Star stock picker Neil Woodford's investment empire collapses

15 October 2019, 08:06 | Updated: 16 October 2019, 08:53

All of the funds once managed by top stock picker Neil Woodford are to be wound up, it has been announced.

Following the closure of Mr Woodford's flagship fund on Tuesday, the investor said that he had made the "highly painful decision" to close his remaining two funds.

They would be wound down in "an orderly fashion", he added.

"I personally deeply regret the impact events have had on individuals who placed their faith in Woodford Investment Management and invested in our funds," Mr Woodford said in a statement.

The flagship Woodford Equity Income Fund, which was suspended earlier this year, will not be re-opened, the company managing the fund said. It confirmed that Mr Woodford had been dismissed following a series of botched investments.

But Mr Woodford, who built up a reputation to become Britain's best-known fund manager, criticised the decision by Link Asset Services.

Link said it was taken "with a view to returning cash to investors at the earliest opportunity".

It said, in a letter to investors, that Mr Woodford would cease to be the investment manager of the fund.

His name will be removed from the fund as well as its parent company, the Woodford Investment Fund.

Mr Woodford said: "This was Link's decision and one I cannot accept, nor believe is in the long-term interests of LF Woodford Equity Income Fund investors."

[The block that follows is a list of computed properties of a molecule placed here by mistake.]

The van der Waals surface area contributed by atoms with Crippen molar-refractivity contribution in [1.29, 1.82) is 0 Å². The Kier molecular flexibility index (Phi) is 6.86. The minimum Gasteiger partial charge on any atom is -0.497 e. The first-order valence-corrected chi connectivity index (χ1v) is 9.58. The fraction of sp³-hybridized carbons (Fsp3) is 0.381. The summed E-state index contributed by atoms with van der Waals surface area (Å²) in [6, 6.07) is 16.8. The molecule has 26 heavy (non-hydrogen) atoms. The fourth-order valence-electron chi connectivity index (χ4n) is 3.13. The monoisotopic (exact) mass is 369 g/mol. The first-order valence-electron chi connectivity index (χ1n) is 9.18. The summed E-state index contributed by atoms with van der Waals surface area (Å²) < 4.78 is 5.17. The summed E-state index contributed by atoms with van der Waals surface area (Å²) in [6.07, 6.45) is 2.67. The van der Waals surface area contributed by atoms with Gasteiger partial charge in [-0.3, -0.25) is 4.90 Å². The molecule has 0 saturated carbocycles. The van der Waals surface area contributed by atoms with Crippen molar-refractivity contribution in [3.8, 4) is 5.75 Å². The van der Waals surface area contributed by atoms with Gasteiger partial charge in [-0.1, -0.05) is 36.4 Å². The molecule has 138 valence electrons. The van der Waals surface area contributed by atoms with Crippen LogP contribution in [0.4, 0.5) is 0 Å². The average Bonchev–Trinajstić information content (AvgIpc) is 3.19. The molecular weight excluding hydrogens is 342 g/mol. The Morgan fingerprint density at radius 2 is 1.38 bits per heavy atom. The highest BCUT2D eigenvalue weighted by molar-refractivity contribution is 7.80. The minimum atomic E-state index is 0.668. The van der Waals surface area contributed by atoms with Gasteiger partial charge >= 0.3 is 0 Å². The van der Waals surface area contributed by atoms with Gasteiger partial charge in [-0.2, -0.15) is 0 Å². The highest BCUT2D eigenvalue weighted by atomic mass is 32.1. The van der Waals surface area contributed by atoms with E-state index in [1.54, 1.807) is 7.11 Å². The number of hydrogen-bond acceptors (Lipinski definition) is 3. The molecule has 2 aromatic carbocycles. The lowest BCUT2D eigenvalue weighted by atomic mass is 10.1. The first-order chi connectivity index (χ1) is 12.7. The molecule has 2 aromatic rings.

At its height in 2017, the Woodford Equity Income Fund had a value of over £10bn but by the time of its suspension in June this had reportedly sunk to as low as £3.7bn.

The decision to block savers from accessing their cash over the summer followed an exodus of investors.

Link had previously advised that this would continue until December but on Tuesday it announced that the decision had been taken to close it instead.

"We recognise that this will come as a disappointment to some investors," the company said.

"However... we have concluded that the winding up of the fund is now in the best interests of investors."

The winding up will begin on 17 January, following a three-month notice period.

Cash will start being returned from the end of January, but only in instalments.

Adrian Lowcock, head of personal investing at Willis Owen, said: "We have seen the complete demise of the most famous fund manager the UK has seen for years.

"Investors knew the scenario was bad but the indication from Woodford thus far had been that the fund would reopen.

"Sadly many people will be looking at significant losses."

Mr Woodford launched his investment business after building up a reputation for delivering stellar returns while at Invesco Perpetual.

He was criticised over his strategy since setting up the fund due to his preference for investing in businesses not listed on the stock market.

Potential returns from such unlisted companies can be far higher than from traditional shares, but the investments can be much harder to sell on.

Rules dictating that funds should hold only 10% of investors' funds in unlisted businesses can be circumvented by creating a listed fund that is made up of all the unlisted parts.

The suspension of the Woodford fund has prompted questions about the oversight of such investment vehicles by the Financial Conduct Authority.